Ms. Freer had obviously never met someone like me.

“I don’t really remember anything about it except that the pantyhose I wore were made by L’Eggs and came in that awesome plastic egg I remember my mother having tons of around the house, as she worked in an office that required her to wear hosiery. As children, my brother and I did a lot of hilarious arts and crafts with those leftover ‘eggs.'”

I was sorry she didn’t include a photo of those crafts, but she did share a picture of her funereal stockings:

Alison Freer Stockings

Which I thought were pretty cool. In fact, I almost wanted such a pair myself.
If only I could have been sure they were suitable for job interviews . . . .

* * *

What do you think? Are pantyhose an invention of the devil, an occasional unfortunate necessity, or something in between? And if they can put a man on the moon, why can’t they invent a brand that doesn’t run?*

*Actually, those who are, like me, of a certain age may recall an early seventies brand called “Turtles,” because “Turtles never run” – get it? Even a scissors blade failed to penetrate them, at least according to the TV commercial. What ever happened to them? Did the marketers realize they could potentially put themselves out of business because their product would never become obsolete, or was it all just smoke and mirrors? Sadly, I’ll probably never know . . . .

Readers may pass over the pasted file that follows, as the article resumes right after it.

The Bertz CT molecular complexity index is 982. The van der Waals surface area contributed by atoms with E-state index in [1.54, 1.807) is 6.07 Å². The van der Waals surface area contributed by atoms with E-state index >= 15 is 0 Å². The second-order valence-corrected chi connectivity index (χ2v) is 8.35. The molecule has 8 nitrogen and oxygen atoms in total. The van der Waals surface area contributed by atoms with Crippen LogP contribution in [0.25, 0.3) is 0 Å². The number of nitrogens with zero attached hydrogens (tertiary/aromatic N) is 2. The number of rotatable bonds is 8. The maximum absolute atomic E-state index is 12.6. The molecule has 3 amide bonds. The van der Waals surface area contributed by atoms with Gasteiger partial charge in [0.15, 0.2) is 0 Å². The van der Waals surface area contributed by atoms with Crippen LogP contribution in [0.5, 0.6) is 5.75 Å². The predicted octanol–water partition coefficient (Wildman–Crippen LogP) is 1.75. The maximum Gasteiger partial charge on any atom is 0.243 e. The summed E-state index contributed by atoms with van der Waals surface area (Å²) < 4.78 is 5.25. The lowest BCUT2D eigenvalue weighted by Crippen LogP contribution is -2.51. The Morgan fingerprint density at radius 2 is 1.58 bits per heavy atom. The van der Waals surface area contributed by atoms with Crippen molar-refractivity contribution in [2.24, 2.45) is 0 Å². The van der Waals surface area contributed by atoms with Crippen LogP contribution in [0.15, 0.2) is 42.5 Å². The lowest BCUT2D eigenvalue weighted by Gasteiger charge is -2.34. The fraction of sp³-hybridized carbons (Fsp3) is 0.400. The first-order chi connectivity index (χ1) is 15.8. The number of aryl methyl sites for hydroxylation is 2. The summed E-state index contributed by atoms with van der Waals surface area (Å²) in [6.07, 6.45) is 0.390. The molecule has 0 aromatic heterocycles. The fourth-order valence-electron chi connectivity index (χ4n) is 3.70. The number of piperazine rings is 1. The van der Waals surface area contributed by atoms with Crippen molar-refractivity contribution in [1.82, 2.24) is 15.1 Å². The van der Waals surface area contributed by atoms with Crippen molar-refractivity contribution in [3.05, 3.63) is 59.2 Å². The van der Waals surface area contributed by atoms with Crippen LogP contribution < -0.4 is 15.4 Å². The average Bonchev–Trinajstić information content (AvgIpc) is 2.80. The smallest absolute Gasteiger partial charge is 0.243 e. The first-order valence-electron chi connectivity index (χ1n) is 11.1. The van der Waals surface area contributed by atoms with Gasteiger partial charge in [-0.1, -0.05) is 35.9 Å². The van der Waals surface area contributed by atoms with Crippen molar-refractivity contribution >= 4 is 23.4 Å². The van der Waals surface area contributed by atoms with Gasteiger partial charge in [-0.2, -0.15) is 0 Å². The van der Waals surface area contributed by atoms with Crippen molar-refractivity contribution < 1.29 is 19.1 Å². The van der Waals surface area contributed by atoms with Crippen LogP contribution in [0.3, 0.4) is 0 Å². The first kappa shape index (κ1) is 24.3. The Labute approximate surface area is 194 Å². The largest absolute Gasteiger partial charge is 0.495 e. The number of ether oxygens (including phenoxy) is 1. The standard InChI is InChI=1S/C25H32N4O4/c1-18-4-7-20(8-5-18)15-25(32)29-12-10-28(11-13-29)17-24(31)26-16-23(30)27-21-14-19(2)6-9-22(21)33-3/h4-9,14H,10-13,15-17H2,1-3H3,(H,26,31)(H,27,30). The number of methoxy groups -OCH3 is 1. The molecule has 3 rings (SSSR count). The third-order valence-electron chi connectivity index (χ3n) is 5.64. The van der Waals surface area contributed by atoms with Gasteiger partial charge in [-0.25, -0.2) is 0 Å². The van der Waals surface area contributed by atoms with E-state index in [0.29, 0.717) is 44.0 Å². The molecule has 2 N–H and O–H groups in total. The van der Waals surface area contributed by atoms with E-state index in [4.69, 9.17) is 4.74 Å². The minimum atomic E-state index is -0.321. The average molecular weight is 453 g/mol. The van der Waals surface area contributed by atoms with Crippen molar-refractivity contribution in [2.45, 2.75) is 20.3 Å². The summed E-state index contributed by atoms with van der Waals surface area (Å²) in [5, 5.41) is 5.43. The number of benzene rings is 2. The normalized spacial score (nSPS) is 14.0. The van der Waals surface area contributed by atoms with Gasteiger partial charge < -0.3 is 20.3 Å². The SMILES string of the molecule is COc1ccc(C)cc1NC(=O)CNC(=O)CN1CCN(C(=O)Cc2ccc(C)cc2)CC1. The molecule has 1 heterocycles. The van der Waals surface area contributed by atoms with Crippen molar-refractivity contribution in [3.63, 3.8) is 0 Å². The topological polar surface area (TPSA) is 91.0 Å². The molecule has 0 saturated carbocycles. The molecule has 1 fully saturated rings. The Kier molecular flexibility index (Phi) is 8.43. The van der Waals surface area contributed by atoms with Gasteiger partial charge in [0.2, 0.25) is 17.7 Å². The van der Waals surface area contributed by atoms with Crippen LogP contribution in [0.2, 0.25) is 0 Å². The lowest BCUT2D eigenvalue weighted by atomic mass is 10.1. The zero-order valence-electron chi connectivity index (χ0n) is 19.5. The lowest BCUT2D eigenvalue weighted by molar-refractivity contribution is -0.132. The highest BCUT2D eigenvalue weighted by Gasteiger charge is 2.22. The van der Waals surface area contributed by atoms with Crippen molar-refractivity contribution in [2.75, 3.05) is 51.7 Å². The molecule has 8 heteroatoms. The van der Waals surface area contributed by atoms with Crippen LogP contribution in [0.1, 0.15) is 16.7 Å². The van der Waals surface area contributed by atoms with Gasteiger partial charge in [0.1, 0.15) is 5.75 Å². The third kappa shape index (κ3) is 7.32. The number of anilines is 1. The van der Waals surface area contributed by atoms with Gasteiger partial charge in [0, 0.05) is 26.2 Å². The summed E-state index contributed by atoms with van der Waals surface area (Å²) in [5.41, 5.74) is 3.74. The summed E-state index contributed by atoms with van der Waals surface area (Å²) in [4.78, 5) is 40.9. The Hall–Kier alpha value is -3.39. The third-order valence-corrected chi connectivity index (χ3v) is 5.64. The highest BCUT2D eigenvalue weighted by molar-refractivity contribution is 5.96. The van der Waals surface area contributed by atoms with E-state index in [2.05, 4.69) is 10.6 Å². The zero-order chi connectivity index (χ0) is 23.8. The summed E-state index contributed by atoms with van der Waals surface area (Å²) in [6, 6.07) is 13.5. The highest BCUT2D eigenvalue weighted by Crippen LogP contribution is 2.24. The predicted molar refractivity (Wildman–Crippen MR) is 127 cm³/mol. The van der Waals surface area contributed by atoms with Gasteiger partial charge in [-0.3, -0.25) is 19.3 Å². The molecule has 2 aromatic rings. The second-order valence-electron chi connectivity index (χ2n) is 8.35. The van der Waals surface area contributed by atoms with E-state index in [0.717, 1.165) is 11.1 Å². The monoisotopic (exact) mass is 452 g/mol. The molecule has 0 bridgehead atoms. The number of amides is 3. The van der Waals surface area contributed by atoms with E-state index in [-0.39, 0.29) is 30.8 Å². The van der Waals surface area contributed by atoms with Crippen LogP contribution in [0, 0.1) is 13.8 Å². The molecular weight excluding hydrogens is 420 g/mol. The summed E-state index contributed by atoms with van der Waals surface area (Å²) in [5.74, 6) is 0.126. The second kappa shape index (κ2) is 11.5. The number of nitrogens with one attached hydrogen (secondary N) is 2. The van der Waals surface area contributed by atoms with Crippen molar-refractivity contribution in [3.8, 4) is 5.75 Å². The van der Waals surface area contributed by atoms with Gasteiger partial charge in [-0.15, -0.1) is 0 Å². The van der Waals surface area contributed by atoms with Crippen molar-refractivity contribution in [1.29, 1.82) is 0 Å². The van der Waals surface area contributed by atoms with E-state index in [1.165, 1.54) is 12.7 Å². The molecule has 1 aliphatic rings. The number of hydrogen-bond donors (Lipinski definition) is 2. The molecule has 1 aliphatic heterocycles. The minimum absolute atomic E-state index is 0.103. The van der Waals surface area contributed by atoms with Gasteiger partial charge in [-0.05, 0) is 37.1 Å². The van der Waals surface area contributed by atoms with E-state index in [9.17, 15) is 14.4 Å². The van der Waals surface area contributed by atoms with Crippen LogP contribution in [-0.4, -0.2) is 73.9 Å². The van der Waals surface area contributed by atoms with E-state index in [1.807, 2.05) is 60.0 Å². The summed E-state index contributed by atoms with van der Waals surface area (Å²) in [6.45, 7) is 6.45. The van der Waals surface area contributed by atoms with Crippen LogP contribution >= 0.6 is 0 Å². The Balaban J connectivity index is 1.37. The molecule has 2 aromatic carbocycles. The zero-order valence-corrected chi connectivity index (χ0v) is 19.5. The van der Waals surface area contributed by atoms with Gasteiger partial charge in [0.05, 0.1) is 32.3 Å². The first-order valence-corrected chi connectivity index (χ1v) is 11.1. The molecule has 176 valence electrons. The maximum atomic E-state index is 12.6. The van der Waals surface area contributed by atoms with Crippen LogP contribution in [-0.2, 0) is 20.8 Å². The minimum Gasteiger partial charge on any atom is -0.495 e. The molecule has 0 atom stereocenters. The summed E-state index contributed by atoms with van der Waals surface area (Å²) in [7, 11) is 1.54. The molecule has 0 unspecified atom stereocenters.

9 thoughts on “In Which I Never Thought I Would Write About Pantyhose

  1. I’ve given up pantyhose as well. But I have fond memories of when they first came out, because the produce they supplanted was MUCH worse. I was a tiny person when I came of age (probably 85-90 pounds and 5′ tall). My mother bought me a panty girdle and a pair of nylons. When the nylons were attached to the girdle, it promptly fell to my ankles. So, mother bought me a garter belt, otherwise known as a torture device. As one walks in a garter belt, it begins to spin around the waist, stopping only when the stockings are stretched to their limit. At that point, either the elastic garters pop open (audibly) or the stockings start to run. One of the greatest joys of my retirement (right behind looking at the traffic reports on TV) is gazing at a dresser drawer that is blissfully free of hosiery of any kind! Great blog. Thanks for sharing.